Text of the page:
Unbalanced Signals

Most unbalanced music instrument cables have two conductor wires. One wire carries the signal and is referred to as the hot line. The other is the ground wire that’s connected to to an insulated wrap and is also called the common ground, earth, or shield. In theory, the ground wire with its insulation shield isolates the hot lead conductor from external interference that can cause hum and other electronic noise. Unbalanced cables usually are terminated with two-wire ¼” phone connectors or the RCA plugs and jacks usually found in consumer audio gear. As we explain below, the ground conductor and insulating shield are only partially successful at eliminating electronic interference.

Signal Conductor Grounded Shield

The signal conductor has a grounded shield that only partially isolates it from electronic noise.

Most instrument amps and guitar effects processors and stompboxes have unbalanced inputs to provide compatibility with standard unbalanced ¼” guitar outputs. This eliminates the need for line-level adapters or preamps with signal-matching capabilities.

Balanced Signals

In balanced signal paths, there is a second signal conductor referred to as the “cold” line. The hot and cold lines transmit identical signals that are 180 degrees out of phase with each other. As the signal voltage in the hot line increases, the cold line’s signal voltage decreases, precisely mirroring the hot signal in reverse. The combined hot and cold signal is fed into a circuit containing what’s known as a differential input that detects any difference between the signals. Because hum and other noise are present in both conductors more or less equally, they appear to the input as in-phase signals.

Balanced Circuit Phase Mirroring

A balanced circuit uses out of phase mirroring to filter out noise.

The differential circuit ignores such in-phase signals, hence canceling out the noise. Amplifiers with differential circuits can cancel out most interference—up to 90 dB or more—essentially reducing noise to inaudible levels.

Differential Amp Noise Cancellation

A differential amp “sees” noise as an in-phase signal thus canceling it out of the transmitted sound.

Balanced lines are ideal in situations involving lengthy cables and low signal levels where noise can be a problem. Mic cables are a good example of such situations. On the other hand, short cable runs carrying higher signal levels are less prone to audible noise.

Balanced Line Connectors

Balanced XLR connectors have 3 pins. An international standard dictates that pin 1 is the ground, pin 2 carries the “hot” signal, and pin 3 is neutral. A few manufacturers unfortunately wire their I/O so that pin 3 carries the hot signal. This can be addressed by reversing the pin 2 and 3 conductors inside the gear or by using an adapter cable that does the same thing.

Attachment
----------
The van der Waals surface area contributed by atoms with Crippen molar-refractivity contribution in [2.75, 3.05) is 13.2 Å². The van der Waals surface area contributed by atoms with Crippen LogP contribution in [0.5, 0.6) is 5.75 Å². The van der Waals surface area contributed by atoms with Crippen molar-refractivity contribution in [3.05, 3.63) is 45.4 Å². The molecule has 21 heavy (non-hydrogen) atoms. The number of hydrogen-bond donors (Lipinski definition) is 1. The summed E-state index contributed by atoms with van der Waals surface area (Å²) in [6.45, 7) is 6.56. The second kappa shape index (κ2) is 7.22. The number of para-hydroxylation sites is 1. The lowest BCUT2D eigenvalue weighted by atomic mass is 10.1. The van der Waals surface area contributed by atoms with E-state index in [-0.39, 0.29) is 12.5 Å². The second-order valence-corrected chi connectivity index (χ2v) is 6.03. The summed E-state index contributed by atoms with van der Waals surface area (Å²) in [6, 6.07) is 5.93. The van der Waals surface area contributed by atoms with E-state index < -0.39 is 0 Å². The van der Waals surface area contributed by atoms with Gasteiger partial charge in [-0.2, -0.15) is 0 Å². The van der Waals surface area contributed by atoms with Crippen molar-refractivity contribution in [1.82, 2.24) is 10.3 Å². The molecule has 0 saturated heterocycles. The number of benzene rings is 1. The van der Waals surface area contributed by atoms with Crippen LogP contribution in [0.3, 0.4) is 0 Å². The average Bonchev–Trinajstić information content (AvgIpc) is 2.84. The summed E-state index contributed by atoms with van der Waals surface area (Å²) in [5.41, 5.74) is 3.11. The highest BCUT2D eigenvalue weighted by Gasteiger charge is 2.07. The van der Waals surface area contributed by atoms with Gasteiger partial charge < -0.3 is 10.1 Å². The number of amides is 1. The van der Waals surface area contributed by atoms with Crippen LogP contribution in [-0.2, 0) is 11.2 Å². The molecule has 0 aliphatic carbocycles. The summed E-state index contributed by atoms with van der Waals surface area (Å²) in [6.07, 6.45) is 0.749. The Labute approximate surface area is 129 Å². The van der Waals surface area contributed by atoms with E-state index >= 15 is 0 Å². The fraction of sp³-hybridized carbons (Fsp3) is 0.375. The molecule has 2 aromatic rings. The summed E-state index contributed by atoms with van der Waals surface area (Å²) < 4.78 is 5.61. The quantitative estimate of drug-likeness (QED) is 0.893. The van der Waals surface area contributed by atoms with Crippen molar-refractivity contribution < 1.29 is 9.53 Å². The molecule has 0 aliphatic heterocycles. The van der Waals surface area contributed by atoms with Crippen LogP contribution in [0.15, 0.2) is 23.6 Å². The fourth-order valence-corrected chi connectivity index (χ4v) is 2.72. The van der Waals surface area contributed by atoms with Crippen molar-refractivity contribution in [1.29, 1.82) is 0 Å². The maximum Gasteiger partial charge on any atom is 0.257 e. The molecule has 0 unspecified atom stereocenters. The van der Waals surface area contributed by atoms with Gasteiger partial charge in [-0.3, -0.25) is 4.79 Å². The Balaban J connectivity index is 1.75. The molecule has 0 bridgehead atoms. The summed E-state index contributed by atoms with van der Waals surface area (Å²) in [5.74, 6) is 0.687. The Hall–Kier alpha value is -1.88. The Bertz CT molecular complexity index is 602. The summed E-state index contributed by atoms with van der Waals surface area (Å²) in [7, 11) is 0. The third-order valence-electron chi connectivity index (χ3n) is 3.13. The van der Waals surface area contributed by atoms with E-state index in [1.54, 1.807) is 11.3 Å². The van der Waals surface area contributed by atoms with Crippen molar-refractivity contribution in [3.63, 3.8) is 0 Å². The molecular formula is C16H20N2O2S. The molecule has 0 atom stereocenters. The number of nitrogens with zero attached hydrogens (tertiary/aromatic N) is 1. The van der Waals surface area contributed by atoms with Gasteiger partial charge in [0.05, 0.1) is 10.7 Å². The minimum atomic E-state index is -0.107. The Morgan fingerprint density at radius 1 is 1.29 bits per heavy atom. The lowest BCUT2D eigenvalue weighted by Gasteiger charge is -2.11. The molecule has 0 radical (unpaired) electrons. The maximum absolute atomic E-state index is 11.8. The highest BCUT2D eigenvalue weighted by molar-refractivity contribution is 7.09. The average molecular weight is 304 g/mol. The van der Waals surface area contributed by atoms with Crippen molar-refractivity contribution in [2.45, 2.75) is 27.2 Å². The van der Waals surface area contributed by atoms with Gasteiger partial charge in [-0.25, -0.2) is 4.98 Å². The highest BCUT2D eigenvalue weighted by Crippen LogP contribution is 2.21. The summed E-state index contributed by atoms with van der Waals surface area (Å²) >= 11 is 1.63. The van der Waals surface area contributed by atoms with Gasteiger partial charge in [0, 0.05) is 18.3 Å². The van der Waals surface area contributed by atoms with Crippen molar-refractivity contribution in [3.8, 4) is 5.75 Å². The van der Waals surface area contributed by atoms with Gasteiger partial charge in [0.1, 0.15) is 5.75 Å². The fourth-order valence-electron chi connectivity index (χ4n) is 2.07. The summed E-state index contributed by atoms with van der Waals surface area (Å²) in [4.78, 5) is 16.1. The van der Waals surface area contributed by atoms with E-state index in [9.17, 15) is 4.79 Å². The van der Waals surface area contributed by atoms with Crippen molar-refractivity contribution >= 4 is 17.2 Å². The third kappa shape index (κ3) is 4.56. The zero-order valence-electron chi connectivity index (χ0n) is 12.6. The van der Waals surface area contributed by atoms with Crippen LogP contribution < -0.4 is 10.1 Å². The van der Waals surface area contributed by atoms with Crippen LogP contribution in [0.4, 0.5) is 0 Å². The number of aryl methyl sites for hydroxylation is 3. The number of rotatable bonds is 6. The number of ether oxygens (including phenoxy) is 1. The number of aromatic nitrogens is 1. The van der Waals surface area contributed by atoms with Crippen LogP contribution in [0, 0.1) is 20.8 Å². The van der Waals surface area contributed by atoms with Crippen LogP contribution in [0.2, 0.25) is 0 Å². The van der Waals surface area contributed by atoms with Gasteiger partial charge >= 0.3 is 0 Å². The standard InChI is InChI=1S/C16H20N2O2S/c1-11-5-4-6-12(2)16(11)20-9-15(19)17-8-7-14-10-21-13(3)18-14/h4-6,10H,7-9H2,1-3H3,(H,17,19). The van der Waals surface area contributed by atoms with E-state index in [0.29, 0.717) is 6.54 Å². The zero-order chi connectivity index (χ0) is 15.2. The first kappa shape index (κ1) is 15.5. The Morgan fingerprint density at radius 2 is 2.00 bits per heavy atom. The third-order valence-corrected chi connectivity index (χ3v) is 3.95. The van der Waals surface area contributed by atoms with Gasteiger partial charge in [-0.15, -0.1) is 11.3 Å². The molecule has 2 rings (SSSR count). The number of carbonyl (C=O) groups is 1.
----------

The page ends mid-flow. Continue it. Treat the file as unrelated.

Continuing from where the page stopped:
A cross-connect adapter cable reverses the pin 2 and pin 3 signals.

A differential amp “sees” noise as an in-phase signal thus canceling it out of the transmitted sound.

In addition to XLR plugs and jacks, stereo ¼” TRS phone connectors are also wired for balanced operation. The jack tip (T) is hot, the ring (R) is the neutral lead, and the sleeve (S) carries the ground lead.

Auto Balancing Input Circuits

In the past transformers were used to convert unbalanced signals to balanced operation. They were imperfect, introducing distortion and other artifacts that affected the purity of the signal.

Focusrite Scarlett 2i2 USB Audio Interface

The Focusrite Scarlett 2i2 USB Audio Interface has combination line/mic inputs on its front panel that accept ¼” TRS or XLR connectors.

Today’s gear typically has active circuits that produce less coloration while automatically detecting the signal type based on the type of jack inserted, routing the signal accordingly. Gear with auto-switching I/O often provides a spec referring to the function as “mic/line level I/O”. Such gear usually has level adjustment capabilities to handle varying input voltages. They also often contain 6 dB pads that equalize balanced/unbalanced gain.

Similarly, an XLR balanced input can be fed from an unbalanced output. In this scenario, the hot signal is output the the XLR pin 2 while pins 1 and 3 carry the ground.

XLR connector configured for an unbalanced output

An XLR connector configured for an unbalanced output.

Having cables with this kind of output makes it easy to directly connect unbalanced sources such as guitar effects directly into recording gear, DAWs, and signal processors with balanced inputs.

In many cases you can reverse the process when feeding a balanced output signal to an unbalanced input. However, some older gear with poorly designed balanced outputs could potentially short the output to the ground, producing a noisy, unbalanced signal, or worse, damage the input stage it’s connected to. This is a pretty unlikely scenario, but if you have older gear that has outputs that do not use transformers, and are handy with a soldering iron, you can wire an adapter cable as illustrated below. For safety’s sake we’ve added a couple of 100 ohm resistors in series with pins 2 and 3. The resistor wired to pin 3 prevents short circuiting with the ground. If the resistor becomes warm within a minute of operation, remove it and leave pin 3 unconnected. By connecting pin 1 to the ground and pin 2 to the hot conductor you’ll still get an unbalanced input signal.

XLR balanced to unbalanced connector

Resistors add insurance to this XLR balanced to unbalanced connector.

Do I Really Need Balanced I/O?

Unbalanced connections are usually adequate for home studio and stage rigs where there are no long cable runs. But if if you need lengthy cables in your setup or are working with very low signal levels such as recording a softly played acoustic guitar with a dynamic mic, balanced connections will help keep your high-gain signal noise-free.